252 F2d 158 Johnson v. State Farm Mutual Automobile Insurance Company
252 F.2d 158
Valta Sue JOHNSON, Appellant,
STATE FARM MUTUAL AUTOMOBILE INSURANCE COMPANY, a
United States Court of Appeals Eighth Circuit.
Feb. 18, 1958.
Frank W. Hayes, Sedalia, Mo. (Hayes & Durley, Sedalia, Mo., was with him on the brief) for appellant.
Fred F. Wesner, Sedalia, Mo. (Wesner & Wesner, Sedalia, Mo., was with him on the brief) for appellee.
Before GARDNER, Chief Judge, and JOHNSEN and VOGEL, Circuit Judges.
GARDNER, Chief Judge.
This appeal is from a judgment dismissing plaintiff's complaint in an action wherein plaintiff, appellant herein, sought to recover judgment against State Farm Mutual Automobile Insurance Company on account of personal injuries received by her because of the alleged negligence of one William W. Powers while she was being transported in an automobile owned by her father, Floyd Potter, and driven by said Powers with her father's consent. The automobile was a 1948 Dodge sedan and the State Farm Mutual Automobile Insurance Company, appellee herein, had issued a liability insurance policy to Floyd Potter covering the automobile, which policy was in full force and effect at the time of the accident. This insurance policy contained provision that the appellee would pay on behalf of the 'insured' all sums which the insured became legally obligated to pay as damages because of bodily injuries caused by accident arising out of the use of the automobile. The policy also provided that the unqualified word 'insured' used therein 'includes the named insured and also includes any person while using the automobile * * *, provided the actual use of the automobile is by the named insured or with his permission.' Under Section (e) of Exclusions it was provided that coverage did not apply '* * * to the insured or any member of the family of the insured residing in the same household as the insured'.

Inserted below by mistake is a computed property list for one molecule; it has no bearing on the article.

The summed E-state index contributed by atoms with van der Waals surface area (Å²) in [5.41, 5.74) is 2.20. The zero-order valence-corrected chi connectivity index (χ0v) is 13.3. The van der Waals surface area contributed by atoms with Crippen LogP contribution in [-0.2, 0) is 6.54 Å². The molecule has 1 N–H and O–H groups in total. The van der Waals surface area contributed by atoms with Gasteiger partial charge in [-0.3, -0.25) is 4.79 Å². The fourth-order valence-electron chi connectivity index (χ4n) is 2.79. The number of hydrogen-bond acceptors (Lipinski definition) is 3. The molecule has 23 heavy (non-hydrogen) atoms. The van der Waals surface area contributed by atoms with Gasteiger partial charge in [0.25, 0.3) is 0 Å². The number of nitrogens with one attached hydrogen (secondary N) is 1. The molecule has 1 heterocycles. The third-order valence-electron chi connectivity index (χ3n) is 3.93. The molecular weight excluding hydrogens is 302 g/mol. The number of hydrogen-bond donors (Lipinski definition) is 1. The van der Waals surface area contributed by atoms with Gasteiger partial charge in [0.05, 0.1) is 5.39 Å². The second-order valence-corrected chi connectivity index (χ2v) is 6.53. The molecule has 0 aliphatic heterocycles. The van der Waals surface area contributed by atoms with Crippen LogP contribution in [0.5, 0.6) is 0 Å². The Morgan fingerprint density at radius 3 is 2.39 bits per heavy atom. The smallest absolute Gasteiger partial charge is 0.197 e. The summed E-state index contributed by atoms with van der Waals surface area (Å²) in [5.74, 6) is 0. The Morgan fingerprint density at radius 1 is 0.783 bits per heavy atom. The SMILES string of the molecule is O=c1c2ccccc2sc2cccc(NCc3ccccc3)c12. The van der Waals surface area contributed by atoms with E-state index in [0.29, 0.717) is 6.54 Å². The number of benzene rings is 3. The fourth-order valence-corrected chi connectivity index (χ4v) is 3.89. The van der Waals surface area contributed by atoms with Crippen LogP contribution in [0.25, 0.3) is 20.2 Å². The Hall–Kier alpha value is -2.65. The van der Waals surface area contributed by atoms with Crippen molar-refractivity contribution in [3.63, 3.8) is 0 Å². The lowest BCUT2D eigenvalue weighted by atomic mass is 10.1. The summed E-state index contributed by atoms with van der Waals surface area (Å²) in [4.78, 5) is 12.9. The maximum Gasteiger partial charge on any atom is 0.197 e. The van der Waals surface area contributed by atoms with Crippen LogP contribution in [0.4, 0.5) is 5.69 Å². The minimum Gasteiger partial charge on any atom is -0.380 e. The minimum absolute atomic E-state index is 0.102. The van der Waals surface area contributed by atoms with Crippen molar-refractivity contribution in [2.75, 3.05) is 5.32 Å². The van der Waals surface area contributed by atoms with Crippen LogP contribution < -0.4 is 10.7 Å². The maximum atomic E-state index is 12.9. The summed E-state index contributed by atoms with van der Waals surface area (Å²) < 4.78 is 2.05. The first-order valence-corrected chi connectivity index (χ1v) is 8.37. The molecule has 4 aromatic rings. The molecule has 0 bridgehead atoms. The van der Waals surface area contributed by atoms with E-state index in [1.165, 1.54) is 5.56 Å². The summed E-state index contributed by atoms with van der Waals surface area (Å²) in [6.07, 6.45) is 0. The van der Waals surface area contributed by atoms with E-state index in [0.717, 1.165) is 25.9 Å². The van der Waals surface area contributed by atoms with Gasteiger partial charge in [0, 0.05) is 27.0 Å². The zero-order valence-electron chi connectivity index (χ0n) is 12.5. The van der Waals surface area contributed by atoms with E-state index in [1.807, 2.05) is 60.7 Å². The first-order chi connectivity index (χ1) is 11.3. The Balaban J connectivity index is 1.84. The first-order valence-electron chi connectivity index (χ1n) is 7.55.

Following her accident appellant brought action against William W. Powers, the driver of the automobile, in the state court to recover damages for the injuries she had suffered because of the alleged negligence of said Powers. In that action she recovered judgment in the sum of $17,000 and that judgment had become final and was wholly unsatisfied at and prior to the time of the institution of the present action. The appellee denied liability under its policy and therefore refused to defend Powers in the state court action. Subsequent to the entry of the state court judgment and prior to the institution of the present action appellee, on demand, refused to pay appellant the sum of $10,000, its limit under said policy.
Appellant then brought this action against Powers and State Farm Mutual Automobile Insurance Company, the appellee herein, seeking to reach and apply the sum of $10,000 toward the satisfaction of her said judgment. In her complaint she alleged that the defendant Powers was an additional insured under the provisions of the liability insurance policy covering the automobile in which she was being transported at the time of receiving her injuries.
William W. Powers defaulted and appellee in its answer denied liability alleging no coverage existed under its policy of liability insurance issued to Floyd Potter for personal injuries sustained by appellant and further alleged that appellant was a 'member of the family of the insured residing in the same household as the insured'.
The action was tried to the court without a jury and the court found all the issues of law and fact in favor of the appellee and specifically found that appellant at and prior to the time of the accident was a member of the named insured's family but that it did not appear from the evidence who was the common head or manager of the household but that '* * * it is clearly established, and the Court so finds, that all the members thereof made common use of the establishment in question and lived therein, caring for each other reciprocally, from natural, moral obligations'.